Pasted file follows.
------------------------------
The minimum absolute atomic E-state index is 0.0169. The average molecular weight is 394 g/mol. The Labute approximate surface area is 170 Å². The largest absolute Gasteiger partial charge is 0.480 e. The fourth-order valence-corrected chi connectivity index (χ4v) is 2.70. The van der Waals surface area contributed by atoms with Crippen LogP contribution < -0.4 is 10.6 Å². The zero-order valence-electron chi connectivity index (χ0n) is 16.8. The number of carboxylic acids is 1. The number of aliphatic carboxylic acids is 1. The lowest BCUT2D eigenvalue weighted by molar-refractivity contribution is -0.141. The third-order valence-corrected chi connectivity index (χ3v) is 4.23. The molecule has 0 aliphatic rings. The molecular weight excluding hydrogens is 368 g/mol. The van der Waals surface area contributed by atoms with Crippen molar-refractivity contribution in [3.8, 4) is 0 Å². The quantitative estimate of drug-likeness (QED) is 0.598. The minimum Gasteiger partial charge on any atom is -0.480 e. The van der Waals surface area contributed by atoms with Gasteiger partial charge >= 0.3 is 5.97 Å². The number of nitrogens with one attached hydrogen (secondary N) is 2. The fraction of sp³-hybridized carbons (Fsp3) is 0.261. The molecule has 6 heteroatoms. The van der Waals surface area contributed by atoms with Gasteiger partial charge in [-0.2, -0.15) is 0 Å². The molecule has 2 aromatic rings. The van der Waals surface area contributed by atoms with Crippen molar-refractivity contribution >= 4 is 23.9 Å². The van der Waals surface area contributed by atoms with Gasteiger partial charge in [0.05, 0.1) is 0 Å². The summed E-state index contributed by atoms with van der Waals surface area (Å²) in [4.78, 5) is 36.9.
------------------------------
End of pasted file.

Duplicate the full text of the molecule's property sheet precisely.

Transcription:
The minimum absolute atomic E-state index is 0.0169. The average molecular weight is 394 g/mol. The Labute approximate surface area is 170 Å². The largest absolute Gasteiger partial charge is 0.480 e. The fourth-order valence-corrected chi connectivity index (χ4v) is 2.70. The van der Waals surface area contributed by atoms with Crippen LogP contribution < -0.4 is 10.6 Å². The zero-order valence-electron chi connectivity index (χ0n) is 16.8. The number of carboxylic acids is 1. The number of aliphatic carboxylic acids is 1. The lowest BCUT2D eigenvalue weighted by molar-refractivity contribution is -0.141. The third-order valence-corrected chi connectivity index (χ3v) is 4.23. The molecule has 0 aliphatic rings. The molecular weight excluding hydrogens is 368 g/mol. The van der Waals surface area contributed by atoms with Crippen molar-refractivity contribution in [3.8, 4) is 0 Å². The quantitative estimate of drug-likeness (QED) is 0.598. The minimum Gasteiger partial charge on any atom is -0.480 e. The van der Waals surface area contributed by atoms with Gasteiger partial charge >= 0.3 is 5.97 Å². The number of nitrogens with one attached hydrogen (secondary N) is 2. The fraction of sp³-hybridized carbons (Fsp3) is 0.261. The molecule has 6 heteroatoms. The van der Waals surface area contributed by atoms with Gasteiger partial charge in [-0.2, -0.15) is 0 Å². The molecule has 2 aromatic rings. The van der Waals surface area contributed by atoms with Crippen molar-refractivity contribution >= 4 is 23.9 Å². The van der Waals surface area contributed by atoms with Gasteiger partial charge in [0.05, 0.1) is 0 Å². The summed E-state index contributed by atoms with van der Waals surface area (Å²) in [4.78, 5) is 36.9.